I mentioned quite awhile ago that I was involved with the Indiana SAQA Collaborative Project, and I can finally show you the results of this experiment. The project is based on the Telephone game a lot of us played as a child, only with textiles instead of talking.
I’ve attached a video of the exhibit so you can see the whole project, but let me explain first about this fun activity.
There were three groups of five artists. Each of us started with a photo from our collection. This could be anything. I chose this picture from our trip to Burano, Italy in 2006.
Each of the artists sent an email of their chosen picture to the person behind them in the group. From that picture that artist created a 12 x 12 inch art quilt. She would then send an email picture of her art quilt interpretation of the picture to the next person. That person would create their interpretation of that art quilt and send her art quilt picture on and so forth. So for every original picture we ended up with four quilts. As with the telephone game, often what is said at the beginning is nothing like what ends up at the end!
Here are the ones I interpreted. The first was the original picture from the person in front of me, Laurel Izard. During this whole process I always received from Laurel and sent to the person behind me, Amy O’Connell.
I love the picture of sand and rock that started this series. I decided to keep with the beach scene but replace the sand with my glue resist dyed fabric representing water, and a safe green edge to stand on. This piece I called Near The Edge.
The second in my group was this art quilt from Laurel. From now on I won’t know what the original photo looked like. This was Laurel’s interpretation.
I took the lines and shapes from her art quilt, but let my fabric dictate the outcome. I started with this dyed fabric I printed by putting dye on the plastic and placing the fabric on top. It was so loud and reminded me of talking, that I just had to add the commercial word print to add to the noise. The title is Word Noise. I love how my noisy piece changed the direction of the group’s quilts!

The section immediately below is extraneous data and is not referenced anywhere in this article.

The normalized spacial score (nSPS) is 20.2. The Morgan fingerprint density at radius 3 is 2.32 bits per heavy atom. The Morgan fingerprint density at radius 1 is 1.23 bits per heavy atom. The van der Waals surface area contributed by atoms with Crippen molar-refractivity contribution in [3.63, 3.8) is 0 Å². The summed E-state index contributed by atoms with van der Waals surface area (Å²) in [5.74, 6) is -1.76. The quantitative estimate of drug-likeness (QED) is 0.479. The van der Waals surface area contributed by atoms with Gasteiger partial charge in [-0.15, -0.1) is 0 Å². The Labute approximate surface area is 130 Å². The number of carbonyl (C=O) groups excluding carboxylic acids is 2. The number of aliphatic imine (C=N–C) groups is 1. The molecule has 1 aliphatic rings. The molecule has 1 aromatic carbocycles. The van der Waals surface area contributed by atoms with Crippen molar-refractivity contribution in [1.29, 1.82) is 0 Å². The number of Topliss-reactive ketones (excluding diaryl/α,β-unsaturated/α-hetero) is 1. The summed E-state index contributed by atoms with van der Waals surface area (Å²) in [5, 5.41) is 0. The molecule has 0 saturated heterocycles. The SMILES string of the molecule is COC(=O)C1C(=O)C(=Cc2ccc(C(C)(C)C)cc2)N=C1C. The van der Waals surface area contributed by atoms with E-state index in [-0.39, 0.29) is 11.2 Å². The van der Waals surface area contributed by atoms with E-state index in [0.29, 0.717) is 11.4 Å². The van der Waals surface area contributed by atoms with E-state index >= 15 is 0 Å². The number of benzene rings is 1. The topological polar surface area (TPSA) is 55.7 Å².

Here is the next one of Laurel’s. I loved her colors and loved the lines.
Inspired by the colors and the angles of Laurel’s quilt, I saw a window to the world. Adding a curtain to my window, I could look out and see the sun and the beauty beyond my space. All fabrics are my hand-dyed or printed. This one is called Outside My Window.
The last one from Laurel.
The beautiful Gingko cyanotype print quilt inspired me to follow with my cyanotype print of Nandina leaves framed with my dyed fabric.
This and two other SAQA exhibits at Audubon Park in Henderson, Kentucky open this Thursday. The exhibit will be up until November 28.
Here is the video of this show so you can see all of the pictures and the quilts. If you are viewing this post in your email, you will need to come to the website to view it. Click on the link below to view.
Have a great week!!
Intrigued by the literal and the abstract interpretations! What a challenging, thought provoking and fun game!
I have really enjoyed your posts, especially this one! Beautiful work. How did you get the text onto the one quilt piece? This is an ongoing search for me, to somehow get type/text onto fabric permanently- without doing a digital print. Thanks, Suz
What a great project, Lynda! Thanks for sharing this lovely process & your artwork with us.
Those look great, and sounds like a lot of fun. Thank you.
Jackie, Thanks for stopping by.
Ann, Thanks! It was so much fun!
Suz, Thanks for reading my posts! That is commercially printed fabric. I rarely use commercial fabric, but loved the typed words. In the past I’ve typed and then printed the fabric on my printer but it was just a letter-sized piece. I found this at a quilt shop and loved it. I have overdyed it too making it more my own for other projects.
Maria, Thanks! It was sure a surprise to see how some of them turned out. I love how I changed the whole subject of the set by adding the words! Looking forward to the next one we do.
I am always looking forwards to your newsletter. I find it most inspiring and exiting. It’s amazing how something changes so drastically from one picture and ends up like that. Gives me loads of ideas, however I am not so sure if I live long enough to try them all.
Heidi, Thank you so much for your kind words about my blog. It was amazing how the art changed. I know what you mean! So much to create, and not enough time!
Wow! I love this project. So much creativity and so much inspiration!